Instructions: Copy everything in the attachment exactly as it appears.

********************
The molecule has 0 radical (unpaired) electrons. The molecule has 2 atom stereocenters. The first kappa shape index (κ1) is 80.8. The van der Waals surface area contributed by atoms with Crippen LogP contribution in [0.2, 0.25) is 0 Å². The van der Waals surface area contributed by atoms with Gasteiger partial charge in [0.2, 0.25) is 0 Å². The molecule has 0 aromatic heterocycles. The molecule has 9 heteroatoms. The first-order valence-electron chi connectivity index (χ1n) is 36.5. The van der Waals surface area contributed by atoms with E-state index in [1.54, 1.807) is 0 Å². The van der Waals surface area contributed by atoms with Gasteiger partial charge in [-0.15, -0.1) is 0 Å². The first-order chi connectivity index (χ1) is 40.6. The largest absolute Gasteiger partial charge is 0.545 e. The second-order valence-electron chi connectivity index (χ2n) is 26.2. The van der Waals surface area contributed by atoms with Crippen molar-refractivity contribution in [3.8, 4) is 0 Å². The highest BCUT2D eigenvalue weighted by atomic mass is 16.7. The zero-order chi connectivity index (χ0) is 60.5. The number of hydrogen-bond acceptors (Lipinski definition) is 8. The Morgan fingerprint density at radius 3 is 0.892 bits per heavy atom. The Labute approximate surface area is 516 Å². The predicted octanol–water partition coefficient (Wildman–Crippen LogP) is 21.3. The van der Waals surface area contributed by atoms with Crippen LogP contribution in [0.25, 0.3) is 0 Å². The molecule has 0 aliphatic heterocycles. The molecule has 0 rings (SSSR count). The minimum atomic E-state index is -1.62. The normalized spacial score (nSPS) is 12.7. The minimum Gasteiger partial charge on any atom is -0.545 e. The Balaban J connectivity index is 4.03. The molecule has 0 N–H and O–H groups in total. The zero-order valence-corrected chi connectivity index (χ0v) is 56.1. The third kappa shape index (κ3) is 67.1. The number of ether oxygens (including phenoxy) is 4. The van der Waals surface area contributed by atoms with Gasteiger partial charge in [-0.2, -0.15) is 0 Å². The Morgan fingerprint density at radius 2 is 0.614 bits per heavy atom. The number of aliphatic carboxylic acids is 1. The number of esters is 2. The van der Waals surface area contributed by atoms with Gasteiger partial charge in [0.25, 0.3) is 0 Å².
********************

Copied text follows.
The molecule has 0 radical (unpaired) electrons. The molecule has 2 atom stereocenters. The first kappa shape index (κ1) is 80.8. The van der Waals surface area contributed by atoms with Crippen LogP contribution in [0.2, 0.25) is 0 Å². The van der Waals surface area contributed by atoms with Gasteiger partial charge in [0.2, 0.25) is 0 Å². The molecule has 0 aromatic heterocycles. The molecule has 9 heteroatoms. The first-order valence-electron chi connectivity index (χ1n) is 36.5. The van der Waals surface area contributed by atoms with E-state index in [1.54, 1.807) is 0 Å². The van der Waals surface area contributed by atoms with Gasteiger partial charge in [-0.15, -0.1) is 0 Å². The first-order chi connectivity index (χ1) is 40.6. The largest absolute Gasteiger partial charge is 0.545 e. The second-order valence-electron chi connectivity index (χ2n) is 26.2. The van der Waals surface area contributed by atoms with Crippen molar-refractivity contribution in [3.8, 4) is 0 Å². The highest BCUT2D eigenvalue weighted by atomic mass is 16.7. The zero-order chi connectivity index (χ0) is 60.5. The number of hydrogen-bond acceptors (Lipinski definition) is 8. The Morgan fingerprint density at radius 3 is 0.892 bits per heavy atom. The Labute approximate surface area is 516 Å². The predicted octanol–water partition coefficient (Wildman–Crippen LogP) is 21.3. The van der Waals surface area contributed by atoms with Crippen LogP contribution in [0.25, 0.3) is 0 Å². The molecule has 0 aliphatic heterocycles. The molecule has 0 rings (SSSR count). The minimum atomic E-state index is -1.62. The normalized spacial score (nSPS) is 12.7. The minimum Gasteiger partial charge on any atom is -0.545 e. The Balaban J connectivity index is 4.03. The molecule has 0 N–H and O–H groups in total. The zero-order valence-corrected chi connectivity index (χ0v) is 56.1. The third kappa shape index (κ3) is 67.1. The number of ether oxygens (including phenoxy) is 4. The van der Waals surface area contributed by atoms with Gasteiger partial charge in [-0.2, -0.15) is 0 Å². The Morgan fingerprint density at radius 2 is 0.614 bits per heavy atom. The number of aliphatic carboxylic acids is 1. The number of esters is 2. The van der Waals surface area contributed by atoms with Gasteiger partial charge in [0.25, 0.3) is 0 Å².